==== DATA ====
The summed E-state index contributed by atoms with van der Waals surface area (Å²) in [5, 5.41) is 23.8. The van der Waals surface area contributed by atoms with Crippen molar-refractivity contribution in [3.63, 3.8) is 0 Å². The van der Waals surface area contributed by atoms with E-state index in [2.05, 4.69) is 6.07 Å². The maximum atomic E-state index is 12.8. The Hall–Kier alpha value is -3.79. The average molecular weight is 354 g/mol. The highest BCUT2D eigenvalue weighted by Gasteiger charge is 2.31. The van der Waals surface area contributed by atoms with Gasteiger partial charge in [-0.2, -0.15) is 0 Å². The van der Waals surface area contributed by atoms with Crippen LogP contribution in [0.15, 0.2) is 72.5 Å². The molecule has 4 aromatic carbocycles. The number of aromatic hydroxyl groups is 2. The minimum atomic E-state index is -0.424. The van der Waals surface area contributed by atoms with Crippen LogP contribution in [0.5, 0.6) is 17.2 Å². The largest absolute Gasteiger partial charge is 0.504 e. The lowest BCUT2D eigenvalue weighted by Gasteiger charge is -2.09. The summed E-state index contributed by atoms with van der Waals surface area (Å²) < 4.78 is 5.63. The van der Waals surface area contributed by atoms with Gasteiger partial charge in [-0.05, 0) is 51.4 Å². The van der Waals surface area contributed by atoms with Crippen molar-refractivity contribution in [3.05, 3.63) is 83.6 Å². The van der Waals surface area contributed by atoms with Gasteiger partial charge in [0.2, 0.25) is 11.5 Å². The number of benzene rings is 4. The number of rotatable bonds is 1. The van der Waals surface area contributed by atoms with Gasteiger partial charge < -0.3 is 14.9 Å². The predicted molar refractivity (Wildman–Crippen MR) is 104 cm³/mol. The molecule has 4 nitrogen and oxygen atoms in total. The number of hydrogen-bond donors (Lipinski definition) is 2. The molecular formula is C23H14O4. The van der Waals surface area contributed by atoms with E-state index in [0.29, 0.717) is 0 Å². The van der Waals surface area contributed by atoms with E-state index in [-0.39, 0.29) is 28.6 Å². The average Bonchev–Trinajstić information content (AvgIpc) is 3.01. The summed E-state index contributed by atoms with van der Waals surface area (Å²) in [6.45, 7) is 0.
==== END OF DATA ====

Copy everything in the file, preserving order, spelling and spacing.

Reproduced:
The summed E-state index contributed by atoms with van der Waals surface area (Å²) in [5, 5.41) is 23.8. The van der Waals surface area contributed by atoms with Crippen molar-refractivity contribution in [3.63, 3.8) is 0 Å². The van der Waals surface area contributed by atoms with E-state index in [2.05, 4.69) is 6.07 Å². The maximum atomic E-state index is 12.8. The Hall–Kier alpha value is -3.79. The average molecular weight is 354 g/mol. The highest BCUT2D eigenvalue weighted by Gasteiger charge is 2.31. The van der Waals surface area contributed by atoms with Gasteiger partial charge in [-0.2, -0.15) is 0 Å². The van der Waals surface area contributed by atoms with Crippen LogP contribution in [0.15, 0.2) is 72.5 Å². The molecule has 4 aromatic carbocycles. The number of aromatic hydroxyl groups is 2. The minimum atomic E-state index is -0.424. The van der Waals surface area contributed by atoms with Crippen LogP contribution in [0.5, 0.6) is 17.2 Å². The largest absolute Gasteiger partial charge is 0.504 e. The lowest BCUT2D eigenvalue weighted by Gasteiger charge is -2.09. The summed E-state index contributed by atoms with van der Waals surface area (Å²) < 4.78 is 5.63. The van der Waals surface area contributed by atoms with Gasteiger partial charge in [-0.05, 0) is 51.4 Å². The van der Waals surface area contributed by atoms with Crippen molar-refractivity contribution in [3.05, 3.63) is 83.6 Å². The van der Waals surface area contributed by atoms with Gasteiger partial charge in [0.2, 0.25) is 11.5 Å². The number of benzene rings is 4. The number of rotatable bonds is 1. The van der Waals surface area contributed by atoms with Gasteiger partial charge < -0.3 is 14.9 Å². The predicted molar refractivity (Wildman–Crippen MR) is 104 cm³/mol. The molecule has 4 nitrogen and oxygen atoms in total. The number of hydrogen-bond donors (Lipinski definition) is 2. The molecular formula is C23H14O4. The van der Waals surface area contributed by atoms with E-state index in [0.29, 0.717) is 0 Å². The van der Waals surface area contributed by atoms with E-state index in [-0.39, 0.29) is 28.6 Å². The average Bonchev–Trinajstić information content (AvgIpc) is 3.01. The summed E-state index contributed by atoms with van der Waals surface area (Å²) in [6.45, 7) is 0.